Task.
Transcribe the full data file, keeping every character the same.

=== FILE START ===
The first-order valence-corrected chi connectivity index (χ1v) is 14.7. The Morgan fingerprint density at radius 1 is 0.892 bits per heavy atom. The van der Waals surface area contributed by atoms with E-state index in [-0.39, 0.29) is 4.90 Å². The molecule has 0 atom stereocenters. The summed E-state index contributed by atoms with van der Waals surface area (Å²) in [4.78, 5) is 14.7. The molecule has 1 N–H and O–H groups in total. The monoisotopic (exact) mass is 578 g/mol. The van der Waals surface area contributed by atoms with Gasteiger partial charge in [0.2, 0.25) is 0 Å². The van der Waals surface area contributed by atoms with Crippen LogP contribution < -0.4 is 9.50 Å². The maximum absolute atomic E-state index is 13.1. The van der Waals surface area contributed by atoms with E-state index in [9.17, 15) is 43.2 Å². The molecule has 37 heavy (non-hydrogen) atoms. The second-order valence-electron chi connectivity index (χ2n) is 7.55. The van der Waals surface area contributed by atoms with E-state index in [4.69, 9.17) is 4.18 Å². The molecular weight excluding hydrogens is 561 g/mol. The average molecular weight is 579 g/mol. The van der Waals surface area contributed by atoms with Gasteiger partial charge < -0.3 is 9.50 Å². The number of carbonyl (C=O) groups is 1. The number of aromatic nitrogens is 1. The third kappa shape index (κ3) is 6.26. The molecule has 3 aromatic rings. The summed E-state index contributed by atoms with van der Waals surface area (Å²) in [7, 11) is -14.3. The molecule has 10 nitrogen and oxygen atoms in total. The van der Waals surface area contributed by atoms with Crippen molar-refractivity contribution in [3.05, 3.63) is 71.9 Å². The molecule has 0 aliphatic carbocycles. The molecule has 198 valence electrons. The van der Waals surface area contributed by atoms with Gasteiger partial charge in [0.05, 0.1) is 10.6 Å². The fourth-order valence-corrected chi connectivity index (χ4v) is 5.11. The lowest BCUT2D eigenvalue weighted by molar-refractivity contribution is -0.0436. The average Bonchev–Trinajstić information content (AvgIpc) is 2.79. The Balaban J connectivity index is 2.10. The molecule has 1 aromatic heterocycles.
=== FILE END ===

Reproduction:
The first-order valence-corrected chi connectivity index (χ1v) is 14.7. The Morgan fingerprint density at radius 1 is 0.892 bits per heavy atom. The van der Waals surface area contributed by atoms with E-state index in [-0.39, 0.29) is 4.90 Å². The molecule has 0 atom stereocenters. The summed E-state index contributed by atoms with van der Waals surface area (Å²) in [4.78, 5) is 14.7. The molecule has 1 N–H and O–H groups in total. The monoisotopic (exact) mass is 578 g/mol. The van der Waals surface area contributed by atoms with Gasteiger partial charge in [0.2, 0.25) is 0 Å². The van der Waals surface area contributed by atoms with Crippen LogP contribution < -0.4 is 9.50 Å². The maximum absolute atomic E-state index is 13.1. The van der Waals surface area contributed by atoms with E-state index in [9.17, 15) is 43.2 Å². The molecule has 37 heavy (non-hydrogen) atoms. The second-order valence-electron chi connectivity index (χ2n) is 7.55. The van der Waals surface area contributed by atoms with E-state index in [4.69, 9.17) is 4.18 Å². The molecular weight excluding hydrogens is 561 g/mol. The average molecular weight is 579 g/mol. The van der Waals surface area contributed by atoms with Gasteiger partial charge < -0.3 is 9.50 Å². The number of carbonyl (C=O) groups is 1. The number of aromatic nitrogens is 1. The third kappa shape index (κ3) is 6.26. The molecule has 3 aromatic rings. The summed E-state index contributed by atoms with van der Waals surface area (Å²) in [7, 11) is -14.3. The molecule has 10 nitrogen and oxygen atoms in total. The van der Waals surface area contributed by atoms with Crippen molar-refractivity contribution in [3.05, 3.63) is 71.9 Å². The molecule has 0 aliphatic carbocycles. The molecule has 198 valence electrons. The van der Waals surface area contributed by atoms with Gasteiger partial charge in [0.05, 0.1) is 10.6 Å². The fourth-order valence-corrected chi connectivity index (χ4v) is 5.11. The lowest BCUT2D eigenvalue weighted by molar-refractivity contribution is -0.0436. The average Bonchev–Trinajstić information content (AvgIpc) is 2.79. The Balaban J connectivity index is 2.10. The molecule has 1 aromatic heterocycles.